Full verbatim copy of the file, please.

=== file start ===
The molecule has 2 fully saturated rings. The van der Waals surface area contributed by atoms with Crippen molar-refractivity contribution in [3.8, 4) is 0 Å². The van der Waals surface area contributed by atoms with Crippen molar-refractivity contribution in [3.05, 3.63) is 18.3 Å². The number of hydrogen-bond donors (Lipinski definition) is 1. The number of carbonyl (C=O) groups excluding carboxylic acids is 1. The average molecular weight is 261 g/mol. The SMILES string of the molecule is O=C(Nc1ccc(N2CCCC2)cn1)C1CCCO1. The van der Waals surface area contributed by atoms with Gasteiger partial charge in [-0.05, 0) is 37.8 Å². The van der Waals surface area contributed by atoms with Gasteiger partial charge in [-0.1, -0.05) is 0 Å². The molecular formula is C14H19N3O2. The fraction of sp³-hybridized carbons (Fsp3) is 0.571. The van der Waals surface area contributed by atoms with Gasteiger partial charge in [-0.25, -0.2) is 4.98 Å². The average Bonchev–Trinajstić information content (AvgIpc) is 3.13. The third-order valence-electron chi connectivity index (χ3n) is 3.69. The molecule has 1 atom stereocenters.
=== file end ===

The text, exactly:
The molecule has 2 fully saturated rings. The van der Waals surface area contributed by atoms with Crippen molar-refractivity contribution in [3.8, 4) is 0 Å². The van der Waals surface area contributed by atoms with Crippen molar-refractivity contribution in [3.05, 3.63) is 18.3 Å². The number of hydrogen-bond donors (Lipinski definition) is 1. The number of carbonyl (C=O) groups excluding carboxylic acids is 1. The average molecular weight is 261 g/mol. The SMILES string of the molecule is O=C(Nc1ccc(N2CCCC2)cn1)C1CCCO1. The van der Waals surface area contributed by atoms with Gasteiger partial charge in [-0.05, 0) is 37.8 Å². The van der Waals surface area contributed by atoms with Gasteiger partial charge in [-0.1, -0.05) is 0 Å². The molecular formula is C14H19N3O2. The fraction of sp³-hybridized carbons (Fsp3) is 0.571. The van der Waals surface area contributed by atoms with Gasteiger partial charge in [-0.25, -0.2) is 4.98 Å². The average Bonchev–Trinajstić information content (AvgIpc) is 3.13. The third-order valence-electron chi connectivity index (χ3n) is 3.69. The molecule has 1 atom stereocenters.